SEATTLE — University of Washington researchers have developed a smart phone app that can detect ear infections in young kids.

Computer science doctoral student Justin Chan, UW School of Medicine surgical resident Dr. Sharat Raju, associate computer sciences professor Shyam Gollakota and UW assistant professor Dr. Randall Bly began developing the app about a year ago.

The app can detect fluid build-up behind a child's eardrum with sound technology.

Users are instructed to attach a paper cone to the base of their phone and stick it into their child’s ear.

“Designing an accurate screening tool on something as ubiquitous as a smartphone can be game changing for parent,s as well as health care providers in resource limited regions,” Gollakota said. “A key advantage of our technology is that it does not require any additional hardware other than a piece of paper and a software app running on the smartphone.”

The app releases different chirping sounds, which can detect whether fluid build-up is present in the child’s ear.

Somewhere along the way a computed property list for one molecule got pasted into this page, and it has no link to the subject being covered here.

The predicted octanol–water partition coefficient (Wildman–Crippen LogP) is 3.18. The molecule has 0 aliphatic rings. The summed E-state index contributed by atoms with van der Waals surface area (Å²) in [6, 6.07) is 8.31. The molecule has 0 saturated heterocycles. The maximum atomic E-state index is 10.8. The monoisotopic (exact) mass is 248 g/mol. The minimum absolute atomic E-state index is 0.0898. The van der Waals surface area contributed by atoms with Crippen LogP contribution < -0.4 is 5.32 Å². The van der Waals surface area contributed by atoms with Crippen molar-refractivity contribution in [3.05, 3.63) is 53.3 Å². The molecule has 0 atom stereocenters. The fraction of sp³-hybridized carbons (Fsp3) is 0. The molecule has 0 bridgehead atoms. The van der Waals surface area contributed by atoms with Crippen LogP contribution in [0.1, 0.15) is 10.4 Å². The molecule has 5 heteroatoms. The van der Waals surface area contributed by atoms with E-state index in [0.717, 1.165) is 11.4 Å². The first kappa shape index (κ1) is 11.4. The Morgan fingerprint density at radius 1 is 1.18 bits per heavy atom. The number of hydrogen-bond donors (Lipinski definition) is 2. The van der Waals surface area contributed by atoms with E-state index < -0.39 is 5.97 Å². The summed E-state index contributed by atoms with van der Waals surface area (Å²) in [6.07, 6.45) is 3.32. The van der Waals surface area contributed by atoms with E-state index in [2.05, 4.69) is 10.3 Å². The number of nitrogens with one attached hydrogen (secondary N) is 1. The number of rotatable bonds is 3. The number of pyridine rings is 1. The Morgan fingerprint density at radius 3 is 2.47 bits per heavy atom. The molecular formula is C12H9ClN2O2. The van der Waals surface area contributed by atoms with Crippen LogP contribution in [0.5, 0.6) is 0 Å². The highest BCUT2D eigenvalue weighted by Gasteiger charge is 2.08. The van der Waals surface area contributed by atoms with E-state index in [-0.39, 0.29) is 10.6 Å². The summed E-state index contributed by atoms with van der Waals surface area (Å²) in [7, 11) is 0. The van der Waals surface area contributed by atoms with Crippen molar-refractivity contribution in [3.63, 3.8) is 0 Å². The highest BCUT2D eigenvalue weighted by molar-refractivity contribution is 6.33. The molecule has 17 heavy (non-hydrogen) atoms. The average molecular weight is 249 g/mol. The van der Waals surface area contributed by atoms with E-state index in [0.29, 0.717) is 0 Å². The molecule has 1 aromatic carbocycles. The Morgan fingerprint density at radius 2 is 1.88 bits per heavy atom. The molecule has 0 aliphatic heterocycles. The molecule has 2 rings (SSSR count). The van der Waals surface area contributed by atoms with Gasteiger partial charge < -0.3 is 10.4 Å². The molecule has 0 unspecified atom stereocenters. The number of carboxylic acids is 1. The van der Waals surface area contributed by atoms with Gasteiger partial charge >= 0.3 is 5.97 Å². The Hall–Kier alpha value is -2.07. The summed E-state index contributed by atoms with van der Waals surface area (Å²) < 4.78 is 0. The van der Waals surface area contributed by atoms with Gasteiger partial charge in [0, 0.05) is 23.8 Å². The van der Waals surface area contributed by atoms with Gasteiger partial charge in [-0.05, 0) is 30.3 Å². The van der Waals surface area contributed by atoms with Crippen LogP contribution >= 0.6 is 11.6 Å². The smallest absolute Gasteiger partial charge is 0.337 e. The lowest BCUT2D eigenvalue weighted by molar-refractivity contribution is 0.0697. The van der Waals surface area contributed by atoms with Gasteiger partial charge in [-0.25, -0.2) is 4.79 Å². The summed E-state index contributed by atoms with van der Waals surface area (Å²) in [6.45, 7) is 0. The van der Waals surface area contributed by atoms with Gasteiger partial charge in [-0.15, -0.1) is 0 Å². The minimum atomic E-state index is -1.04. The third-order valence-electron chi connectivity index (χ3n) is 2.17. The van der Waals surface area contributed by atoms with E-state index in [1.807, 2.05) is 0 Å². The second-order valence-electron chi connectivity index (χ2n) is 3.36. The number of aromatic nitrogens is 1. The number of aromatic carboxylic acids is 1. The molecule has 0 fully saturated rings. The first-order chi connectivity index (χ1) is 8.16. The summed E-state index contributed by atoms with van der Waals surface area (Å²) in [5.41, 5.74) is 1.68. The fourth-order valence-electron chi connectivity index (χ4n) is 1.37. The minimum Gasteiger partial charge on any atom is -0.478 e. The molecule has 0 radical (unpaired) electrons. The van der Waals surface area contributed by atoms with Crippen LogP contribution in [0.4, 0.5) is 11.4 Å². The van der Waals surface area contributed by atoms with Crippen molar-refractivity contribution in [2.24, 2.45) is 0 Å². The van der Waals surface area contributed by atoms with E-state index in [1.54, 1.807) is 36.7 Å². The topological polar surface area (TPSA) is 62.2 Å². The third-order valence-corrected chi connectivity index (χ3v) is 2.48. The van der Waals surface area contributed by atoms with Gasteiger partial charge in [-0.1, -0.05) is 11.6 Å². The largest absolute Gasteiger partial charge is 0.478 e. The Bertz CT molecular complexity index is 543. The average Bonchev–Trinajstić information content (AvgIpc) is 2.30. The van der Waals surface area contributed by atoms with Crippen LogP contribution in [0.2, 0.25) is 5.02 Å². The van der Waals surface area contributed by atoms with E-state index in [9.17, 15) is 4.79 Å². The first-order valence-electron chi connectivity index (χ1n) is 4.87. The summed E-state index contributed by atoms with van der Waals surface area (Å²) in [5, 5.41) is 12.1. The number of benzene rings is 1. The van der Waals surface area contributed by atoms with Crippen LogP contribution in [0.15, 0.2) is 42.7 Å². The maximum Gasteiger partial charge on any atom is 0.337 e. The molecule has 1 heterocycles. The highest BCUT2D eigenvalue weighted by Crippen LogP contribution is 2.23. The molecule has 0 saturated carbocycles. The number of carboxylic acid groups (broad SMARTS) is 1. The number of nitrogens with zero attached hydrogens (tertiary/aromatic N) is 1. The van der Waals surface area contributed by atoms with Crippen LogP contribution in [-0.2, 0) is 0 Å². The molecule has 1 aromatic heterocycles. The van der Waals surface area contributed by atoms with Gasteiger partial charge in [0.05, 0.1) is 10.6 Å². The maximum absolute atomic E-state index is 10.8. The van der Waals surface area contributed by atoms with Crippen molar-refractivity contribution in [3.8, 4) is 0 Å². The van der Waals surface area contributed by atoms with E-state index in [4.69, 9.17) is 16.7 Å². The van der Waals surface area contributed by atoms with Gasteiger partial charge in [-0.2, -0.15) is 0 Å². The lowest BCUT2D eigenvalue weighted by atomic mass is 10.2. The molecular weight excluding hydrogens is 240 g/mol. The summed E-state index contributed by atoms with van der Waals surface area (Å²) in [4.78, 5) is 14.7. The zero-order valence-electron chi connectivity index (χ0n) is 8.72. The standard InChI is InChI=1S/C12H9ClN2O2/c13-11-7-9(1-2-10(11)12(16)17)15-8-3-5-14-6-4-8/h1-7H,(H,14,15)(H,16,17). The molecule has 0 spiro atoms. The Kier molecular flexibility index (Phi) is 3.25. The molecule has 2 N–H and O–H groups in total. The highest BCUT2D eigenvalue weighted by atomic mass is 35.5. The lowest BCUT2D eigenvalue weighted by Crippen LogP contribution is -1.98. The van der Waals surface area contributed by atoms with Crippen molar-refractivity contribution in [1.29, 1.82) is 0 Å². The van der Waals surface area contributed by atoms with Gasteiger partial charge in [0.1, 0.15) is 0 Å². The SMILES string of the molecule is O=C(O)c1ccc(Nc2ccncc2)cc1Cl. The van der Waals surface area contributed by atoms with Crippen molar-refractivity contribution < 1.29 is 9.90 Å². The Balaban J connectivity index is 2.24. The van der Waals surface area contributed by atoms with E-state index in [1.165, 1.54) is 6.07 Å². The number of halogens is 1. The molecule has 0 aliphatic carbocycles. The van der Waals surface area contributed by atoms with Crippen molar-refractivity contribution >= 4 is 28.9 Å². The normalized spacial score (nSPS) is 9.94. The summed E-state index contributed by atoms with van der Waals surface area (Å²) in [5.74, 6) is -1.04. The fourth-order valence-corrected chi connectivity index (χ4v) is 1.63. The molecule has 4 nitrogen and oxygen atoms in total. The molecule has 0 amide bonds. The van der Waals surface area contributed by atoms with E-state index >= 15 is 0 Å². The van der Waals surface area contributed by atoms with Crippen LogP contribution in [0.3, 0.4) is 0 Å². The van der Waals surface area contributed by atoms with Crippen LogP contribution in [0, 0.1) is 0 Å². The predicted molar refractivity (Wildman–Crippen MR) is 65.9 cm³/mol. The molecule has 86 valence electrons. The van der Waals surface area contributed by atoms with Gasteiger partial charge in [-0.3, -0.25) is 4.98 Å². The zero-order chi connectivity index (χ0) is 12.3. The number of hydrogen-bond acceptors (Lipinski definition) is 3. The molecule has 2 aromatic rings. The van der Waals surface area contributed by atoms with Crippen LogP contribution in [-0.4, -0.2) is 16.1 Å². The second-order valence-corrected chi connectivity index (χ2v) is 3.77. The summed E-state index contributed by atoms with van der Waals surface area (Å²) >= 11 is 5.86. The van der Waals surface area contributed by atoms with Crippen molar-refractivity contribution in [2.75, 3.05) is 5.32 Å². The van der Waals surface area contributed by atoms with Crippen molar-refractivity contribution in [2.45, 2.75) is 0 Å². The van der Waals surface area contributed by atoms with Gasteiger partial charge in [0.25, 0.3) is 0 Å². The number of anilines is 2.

"Ear infections are the leading cause of pediatric health care visits today and this often occurs because of ear fluid that occurs behind the eardrum and fluid actually shows up in about 80 percent of children at some point," Chan said.

"This can lead to symptoms like hearing loss, and developmental delay, and we wanted to design technology that could be accessible to a large audience (and) also be as accurate as specialist tools," he added.

Chan said the process is much like tapping a wine glass. You will hear different sounds depending on how full the glass is and how much liquid is inside.

Right now, the team is continuing clinical testing and hopes to have the app approved by the Food and Drug Administration by the end of the year.

Chan said the group members have also started a company called "Edus Health" and are trying to partner with doctors in developing countries to make sure people throughout the world have access to the app.

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